Amnesty International called upon German Chancellor Angela Merkel Saturday to directly address the issue of human rights during her upcoming visit to Turkey.
“Again and again government critics are brought before court on trumped-up charges and peaceful demonstrators are beaten up by the police,” said Selmin Caliskan, general secretary of the German branch of the human rights organization.
She pointed out that numerous civilians had already been killed in the ongoing conflict between the security forces and the outlawed Kurdistan Workers’ Party (PKK).
Merkel, who was due to arrive in Istanbul on Sunday to have talks with Turkish President Recep Tayyip Erdogan, said ahead of the trip her intention was to address the refugee crisis, the fight against terrorism and the civil war in Syria.
The European Union has promised Ankara 1 billion euros (1.14 billion dollars) to help it deal with the over 2 million refugees from the Syrian conflict currently living in Turkey.
Caliskan criticized EU and German leaders for considering the possibility of adding Turkey to the list of “safe countries” from which asylum applications can not be considered.
“Such a classification would deny the grave human rights violations in Turkey. It would also increase the risk that critical journalists, for example, but also lawyers and peaceful activists, would be repatriated to Turkey despite the fact they would be threatened with political persecution there,” she said.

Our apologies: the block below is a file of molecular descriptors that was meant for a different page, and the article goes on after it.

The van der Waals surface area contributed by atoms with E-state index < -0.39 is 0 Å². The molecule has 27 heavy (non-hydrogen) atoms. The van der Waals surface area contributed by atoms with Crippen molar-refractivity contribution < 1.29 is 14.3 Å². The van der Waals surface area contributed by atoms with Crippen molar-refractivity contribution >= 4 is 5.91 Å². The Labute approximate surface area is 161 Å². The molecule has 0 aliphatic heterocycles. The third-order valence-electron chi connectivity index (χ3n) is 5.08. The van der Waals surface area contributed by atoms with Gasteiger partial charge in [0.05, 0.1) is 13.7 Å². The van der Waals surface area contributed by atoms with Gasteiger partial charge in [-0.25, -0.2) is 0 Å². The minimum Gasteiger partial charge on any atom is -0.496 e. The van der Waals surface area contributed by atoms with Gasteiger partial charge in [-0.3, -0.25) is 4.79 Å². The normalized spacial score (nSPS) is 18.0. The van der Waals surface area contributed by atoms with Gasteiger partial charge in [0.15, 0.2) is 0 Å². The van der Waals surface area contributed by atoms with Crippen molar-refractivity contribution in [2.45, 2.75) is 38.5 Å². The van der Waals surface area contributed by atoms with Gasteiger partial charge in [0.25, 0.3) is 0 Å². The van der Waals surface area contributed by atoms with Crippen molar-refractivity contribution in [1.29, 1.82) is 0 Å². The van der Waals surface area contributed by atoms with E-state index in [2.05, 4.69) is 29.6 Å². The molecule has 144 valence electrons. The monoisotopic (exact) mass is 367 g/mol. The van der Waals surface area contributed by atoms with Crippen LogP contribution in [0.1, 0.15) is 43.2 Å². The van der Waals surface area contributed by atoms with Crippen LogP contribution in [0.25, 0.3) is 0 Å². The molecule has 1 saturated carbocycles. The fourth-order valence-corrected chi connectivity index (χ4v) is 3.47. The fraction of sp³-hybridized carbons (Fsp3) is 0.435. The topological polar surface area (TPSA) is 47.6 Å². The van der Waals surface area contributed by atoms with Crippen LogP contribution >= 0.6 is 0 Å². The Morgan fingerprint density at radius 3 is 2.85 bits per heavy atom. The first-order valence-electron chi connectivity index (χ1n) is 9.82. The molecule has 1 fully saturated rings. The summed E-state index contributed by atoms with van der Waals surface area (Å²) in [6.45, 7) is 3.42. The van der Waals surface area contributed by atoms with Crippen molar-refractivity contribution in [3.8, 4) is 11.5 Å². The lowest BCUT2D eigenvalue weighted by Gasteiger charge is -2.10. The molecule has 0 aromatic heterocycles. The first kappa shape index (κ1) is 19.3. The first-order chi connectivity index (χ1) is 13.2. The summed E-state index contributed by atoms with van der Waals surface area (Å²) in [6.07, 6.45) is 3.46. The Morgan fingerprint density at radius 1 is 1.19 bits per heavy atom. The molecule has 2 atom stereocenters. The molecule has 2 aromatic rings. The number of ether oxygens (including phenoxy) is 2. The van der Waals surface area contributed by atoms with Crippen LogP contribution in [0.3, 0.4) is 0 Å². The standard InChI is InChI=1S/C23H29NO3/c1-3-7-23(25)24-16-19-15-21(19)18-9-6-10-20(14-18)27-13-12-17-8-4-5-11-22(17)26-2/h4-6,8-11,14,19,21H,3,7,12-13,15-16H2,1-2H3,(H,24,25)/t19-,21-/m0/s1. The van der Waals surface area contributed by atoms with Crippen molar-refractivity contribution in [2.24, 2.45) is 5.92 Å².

Merkel was forced on Saturday to defend her trip to Turkey.
“Europe cannot protect its external borders alone if we do not forge a deal with Turkey,” she said during a visit to her Baltic coast constituency.
She downplayed expectations for what the trip could achieve, but she said it was a start.
Earlier the leader of the opposition Greens had questioned her motives for the trip so soon before Turkish parliamentary elections on November 1.
“Erdogan is not the solution to the problems, rather Erdogan is the personified cause of the fleeing by virtue of the politics for which he stands,” said Cem Ozdemir.
“I do not want a German chancellor who campaigns for an authoritarian ruler.”
Ozdemir demanded Merkal also meet opposition politicians if she went ahead with the trip on Sunday.